Anna Olivia Nielsen, née Christensen, (1852–1910) was a Danish trade unionist and politician. Under her leadership, the Kvindeligt Arbejderforbund i Danmark (KAD; Women Workers' Union of Denmark) gained prominence as agreements resulted from effective strike action. In 1901, the organization gained national status as the KAD, which Nielsen chaired until her death in 1910.
Born in Helsingør on 7 June 1873, Nielsen was the daughter of Jørgen Christensen, a farmhand, and his wife Anne Marie Olsdatter. Brought up in a working-class environment, she married the factory worker Oluf Nielsen when she was 20 and already pregnant. She went on to have nine children, two of whom died in infancy. In order to provide for the children, Nielsen was forced to work in Helsingør, probably as a laundress. In the 1880s, the family moved to Copenhagen where it was easier to find work.
In Copenhagen, Nielsen became associated with the Kvindeligt Arbejderforbund (KAF) which was founded in 1885 as a union for cleaners and washerwomen and from 1890 for women industrial workers. In 1891, Nielsen became a member of the union's steering committee and in 1892 its president. She introduced a more structured approach with monthly meetings and membership fees, resolving the association's financial problems. Over the following years, she arranged information meetings with prominent speakers, including Johanne Meyer of the Kvindelig Fremskridtsforening (Women's Progressive Society) and M.C. Lyngsie, head of the working men's organization Arbejdsmændenes Forbund. As a result, women joined from various branches of industry such as breweries, printing works, ropemaking and cable factories.
The KAF's first successful wage agreement was concluded in 1986 with the Tuborg Breweries but negotiations with Jacob Holm og Sønners Reberbane, a ropeworks, proved more difficult. After a seven-week strike and a court case for the KAF's defamatory press articles, there was nevertheless a settlement. In the late 1890s, provincial branches of the KAF were established in Randers, Svendborg, Næstved and Køge. By 1900, the organization had around 1,000 members. This led in 1901 to the launching of the KAD, Kvindeligt Arbejderforbund i Danmark (Women Workers Union of Denmark), the first formal national trade union for women in the country. Nielsen served as secretary general of the KAD while maintaining leadership of its Copenhagen branch. By the time of her death in 1910, KAD membership had increased to 2,000. Nielsen also served as a council member of De samvirkende Fagforbund (Federation of Danish Trade Unions) established in 1898, becoming a member of the executive committee in 1909.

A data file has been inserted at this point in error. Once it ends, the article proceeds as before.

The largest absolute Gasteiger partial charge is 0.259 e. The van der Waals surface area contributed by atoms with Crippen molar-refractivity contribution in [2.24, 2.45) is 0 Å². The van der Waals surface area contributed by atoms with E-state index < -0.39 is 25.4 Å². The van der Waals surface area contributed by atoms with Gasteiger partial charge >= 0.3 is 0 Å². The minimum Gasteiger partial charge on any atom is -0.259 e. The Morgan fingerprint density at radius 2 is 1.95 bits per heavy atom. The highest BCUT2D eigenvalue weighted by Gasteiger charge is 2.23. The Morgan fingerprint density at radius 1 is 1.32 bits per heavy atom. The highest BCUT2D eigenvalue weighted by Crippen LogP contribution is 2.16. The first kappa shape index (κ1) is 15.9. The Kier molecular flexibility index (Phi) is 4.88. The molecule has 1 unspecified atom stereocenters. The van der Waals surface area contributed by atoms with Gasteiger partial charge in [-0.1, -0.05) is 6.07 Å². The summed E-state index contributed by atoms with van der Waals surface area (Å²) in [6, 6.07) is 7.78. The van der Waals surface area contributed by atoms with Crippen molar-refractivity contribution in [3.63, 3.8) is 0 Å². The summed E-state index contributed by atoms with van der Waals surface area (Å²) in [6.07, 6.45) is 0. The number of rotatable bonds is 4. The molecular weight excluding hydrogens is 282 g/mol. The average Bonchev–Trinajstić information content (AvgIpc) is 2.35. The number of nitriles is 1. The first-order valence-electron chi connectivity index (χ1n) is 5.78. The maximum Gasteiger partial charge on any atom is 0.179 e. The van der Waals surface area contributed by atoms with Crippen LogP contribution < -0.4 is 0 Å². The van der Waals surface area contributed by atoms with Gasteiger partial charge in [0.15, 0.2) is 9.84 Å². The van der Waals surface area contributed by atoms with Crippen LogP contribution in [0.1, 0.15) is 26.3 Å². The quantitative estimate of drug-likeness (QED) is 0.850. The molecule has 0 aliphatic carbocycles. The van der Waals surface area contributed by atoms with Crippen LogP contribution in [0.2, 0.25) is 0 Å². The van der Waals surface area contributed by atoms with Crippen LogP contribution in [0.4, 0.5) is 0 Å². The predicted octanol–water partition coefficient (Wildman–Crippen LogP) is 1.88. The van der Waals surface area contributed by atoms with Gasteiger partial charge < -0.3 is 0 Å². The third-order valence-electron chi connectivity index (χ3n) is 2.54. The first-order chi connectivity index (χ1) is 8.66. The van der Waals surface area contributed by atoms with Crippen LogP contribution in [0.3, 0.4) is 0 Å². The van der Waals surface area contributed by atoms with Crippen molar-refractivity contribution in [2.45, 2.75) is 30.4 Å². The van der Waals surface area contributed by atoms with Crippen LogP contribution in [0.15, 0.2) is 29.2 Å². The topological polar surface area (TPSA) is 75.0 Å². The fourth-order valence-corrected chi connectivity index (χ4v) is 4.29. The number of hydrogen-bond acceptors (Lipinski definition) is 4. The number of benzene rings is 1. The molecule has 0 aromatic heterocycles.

Nielsen was a supporter of the Socialdemokratiske arbejderbevægelse (Social Democratic Workers Movement), addressing a May Day demonstration in Copenhagen in 1899 together with Andrea Brochman leader of De kvindelige Herreskrædderes Fagforening (Women’s Union of Men’s Tailors). In 1909, after women were permitted to participate in local elections, she was co-convenor of a meeting of women workers, later serving as a Social Demoncratic member of the municipal council along with two other women trade unionists, Henriette Crone and Anna Johansen.
Death and assessment
Olivia Nielsen died on 11 July 1910 while she was in Aarhus in connection with a congress of the Dansk Arbejdsmandsforbund (Union of Unskilled Labourers). On her deathbed, she encouraged the executive committee to continue her life's work and successfully urged them to elect her daughter Gudrun Bodø as her successor. She is now considered to have been one of the most prominent pioneers of the Danish women's trade union movement, succeeding in improving unskilled women's pay and working conditions.